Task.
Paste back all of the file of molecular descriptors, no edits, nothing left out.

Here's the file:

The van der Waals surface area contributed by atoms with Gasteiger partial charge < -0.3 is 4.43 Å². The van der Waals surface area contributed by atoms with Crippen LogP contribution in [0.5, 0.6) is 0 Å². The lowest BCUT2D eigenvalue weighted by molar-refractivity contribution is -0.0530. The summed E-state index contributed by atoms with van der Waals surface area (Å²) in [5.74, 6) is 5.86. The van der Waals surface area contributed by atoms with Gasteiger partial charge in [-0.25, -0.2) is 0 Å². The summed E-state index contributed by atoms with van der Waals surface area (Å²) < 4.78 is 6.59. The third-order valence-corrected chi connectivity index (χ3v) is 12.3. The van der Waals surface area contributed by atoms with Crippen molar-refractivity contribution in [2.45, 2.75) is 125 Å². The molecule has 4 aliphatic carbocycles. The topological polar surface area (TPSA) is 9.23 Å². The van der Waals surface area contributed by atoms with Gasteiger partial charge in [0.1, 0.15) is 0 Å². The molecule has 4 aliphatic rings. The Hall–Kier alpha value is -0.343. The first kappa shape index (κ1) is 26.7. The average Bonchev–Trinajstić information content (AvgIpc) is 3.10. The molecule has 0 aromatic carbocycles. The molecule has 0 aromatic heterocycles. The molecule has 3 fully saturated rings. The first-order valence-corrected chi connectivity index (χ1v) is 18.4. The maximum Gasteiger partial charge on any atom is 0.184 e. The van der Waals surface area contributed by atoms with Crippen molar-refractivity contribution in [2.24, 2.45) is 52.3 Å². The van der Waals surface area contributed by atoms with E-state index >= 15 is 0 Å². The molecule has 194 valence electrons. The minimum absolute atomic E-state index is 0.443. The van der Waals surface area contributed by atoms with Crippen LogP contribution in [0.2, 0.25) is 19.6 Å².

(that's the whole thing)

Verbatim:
The van der Waals surface area contributed by atoms with Gasteiger partial charge < -0.3 is 4.43 Å². The van der Waals surface area contributed by atoms with Crippen LogP contribution in [0.5, 0.6) is 0 Å². The lowest BCUT2D eigenvalue weighted by molar-refractivity contribution is -0.0530. The summed E-state index contributed by atoms with van der Waals surface area (Å²) in [5.74, 6) is 5.86. The van der Waals surface area contributed by atoms with Gasteiger partial charge in [-0.25, -0.2) is 0 Å². The summed E-state index contributed by atoms with van der Waals surface area (Å²) < 4.78 is 6.59. The third-order valence-corrected chi connectivity index (χ3v) is 12.3. The van der Waals surface area contributed by atoms with Crippen molar-refractivity contribution in [2.45, 2.75) is 125 Å². The molecule has 4 aliphatic carbocycles. The topological polar surface area (TPSA) is 9.23 Å². The van der Waals surface area contributed by atoms with Gasteiger partial charge in [0.1, 0.15) is 0 Å². The molecule has 4 aliphatic rings. The Hall–Kier alpha value is -0.343. The first kappa shape index (κ1) is 26.7. The average Bonchev–Trinajstić information content (AvgIpc) is 3.10. The molecule has 0 aromatic carbocycles. The molecule has 0 aromatic heterocycles. The molecule has 3 fully saturated rings. The first-order valence-corrected chi connectivity index (χ1v) is 18.4. The maximum Gasteiger partial charge on any atom is 0.184 e. The van der Waals surface area contributed by atoms with Crippen molar-refractivity contribution in [2.24, 2.45) is 52.3 Å². The van der Waals surface area contributed by atoms with E-state index >= 15 is 0 Å². The molecule has 194 valence electrons. The minimum absolute atomic E-state index is 0.443. The van der Waals surface area contributed by atoms with Crippen LogP contribution in [0.2, 0.25) is 19.6 Å².